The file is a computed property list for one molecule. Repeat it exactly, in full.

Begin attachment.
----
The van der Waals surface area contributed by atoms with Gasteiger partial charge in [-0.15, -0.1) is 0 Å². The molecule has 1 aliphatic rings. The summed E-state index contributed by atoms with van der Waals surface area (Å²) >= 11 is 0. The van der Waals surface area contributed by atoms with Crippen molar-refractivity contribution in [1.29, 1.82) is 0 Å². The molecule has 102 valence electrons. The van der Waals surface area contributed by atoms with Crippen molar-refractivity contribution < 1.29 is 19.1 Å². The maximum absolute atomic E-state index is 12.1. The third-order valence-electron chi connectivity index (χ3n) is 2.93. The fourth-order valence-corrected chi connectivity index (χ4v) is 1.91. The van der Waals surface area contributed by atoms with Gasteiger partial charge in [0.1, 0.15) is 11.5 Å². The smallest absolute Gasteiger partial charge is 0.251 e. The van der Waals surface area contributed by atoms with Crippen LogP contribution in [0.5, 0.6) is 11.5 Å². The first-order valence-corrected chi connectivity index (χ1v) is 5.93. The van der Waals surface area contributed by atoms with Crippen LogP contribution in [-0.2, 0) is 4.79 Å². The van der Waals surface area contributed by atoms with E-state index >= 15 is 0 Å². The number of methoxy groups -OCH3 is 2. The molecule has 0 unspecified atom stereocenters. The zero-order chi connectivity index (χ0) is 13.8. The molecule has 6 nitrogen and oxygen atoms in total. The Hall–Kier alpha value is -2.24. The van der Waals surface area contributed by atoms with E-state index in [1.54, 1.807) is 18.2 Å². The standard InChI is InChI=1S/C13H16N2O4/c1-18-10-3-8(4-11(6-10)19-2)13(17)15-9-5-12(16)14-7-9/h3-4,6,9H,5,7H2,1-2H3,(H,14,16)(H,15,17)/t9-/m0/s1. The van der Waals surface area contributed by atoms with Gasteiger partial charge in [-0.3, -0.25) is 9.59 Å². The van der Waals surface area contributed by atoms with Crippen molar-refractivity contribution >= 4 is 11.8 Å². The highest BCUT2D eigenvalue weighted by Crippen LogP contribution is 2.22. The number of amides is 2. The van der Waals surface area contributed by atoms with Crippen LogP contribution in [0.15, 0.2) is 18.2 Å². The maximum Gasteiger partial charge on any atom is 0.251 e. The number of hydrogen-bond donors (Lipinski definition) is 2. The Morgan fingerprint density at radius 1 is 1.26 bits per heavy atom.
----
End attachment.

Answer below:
The van der Waals surface area contributed by atoms with Gasteiger partial charge in [-0.15, -0.1) is 0 Å². The molecule has 1 aliphatic rings. The summed E-state index contributed by atoms with van der Waals surface area (Å²) >= 11 is 0. The van der Waals surface area contributed by atoms with Crippen molar-refractivity contribution in [1.29, 1.82) is 0 Å². The molecule has 102 valence electrons. The van der Waals surface area contributed by atoms with Crippen molar-refractivity contribution < 1.29 is 19.1 Å². The maximum absolute atomic E-state index is 12.1. The third-order valence-electron chi connectivity index (χ3n) is 2.93. The fourth-order valence-corrected chi connectivity index (χ4v) is 1.91. The van der Waals surface area contributed by atoms with Gasteiger partial charge in [0.1, 0.15) is 11.5 Å². The smallest absolute Gasteiger partial charge is 0.251 e. The van der Waals surface area contributed by atoms with Crippen LogP contribution in [0.5, 0.6) is 11.5 Å². The first-order valence-corrected chi connectivity index (χ1v) is 5.93. The van der Waals surface area contributed by atoms with Crippen LogP contribution in [-0.2, 0) is 4.79 Å². The van der Waals surface area contributed by atoms with E-state index >= 15 is 0 Å². The number of methoxy groups -OCH3 is 2. The molecule has 0 unspecified atom stereocenters. The zero-order chi connectivity index (χ0) is 13.8. The molecule has 6 nitrogen and oxygen atoms in total. The Hall–Kier alpha value is -2.24. The van der Waals surface area contributed by atoms with E-state index in [1.54, 1.807) is 18.2 Å². The standard InChI is InChI=1S/C13H16N2O4/c1-18-10-3-8(4-11(6-10)19-2)13(17)15-9-5-12(16)14-7-9/h3-4,6,9H,5,7H2,1-2H3,(H,14,16)(H,15,17)/t9-/m0/s1. The van der Waals surface area contributed by atoms with Gasteiger partial charge in [-0.3, -0.25) is 9.59 Å². The van der Waals surface area contributed by atoms with Crippen molar-refractivity contribution >= 4 is 11.8 Å². The highest BCUT2D eigenvalue weighted by Crippen LogP contribution is 2.22. The number of amides is 2. The van der Waals surface area contributed by atoms with Crippen LogP contribution in [0.15, 0.2) is 18.2 Å². The maximum Gasteiger partial charge on any atom is 0.251 e. The number of hydrogen-bond donors (Lipinski definition) is 2. The Morgan fingerprint density at radius 1 is 1.26 bits per heavy atom.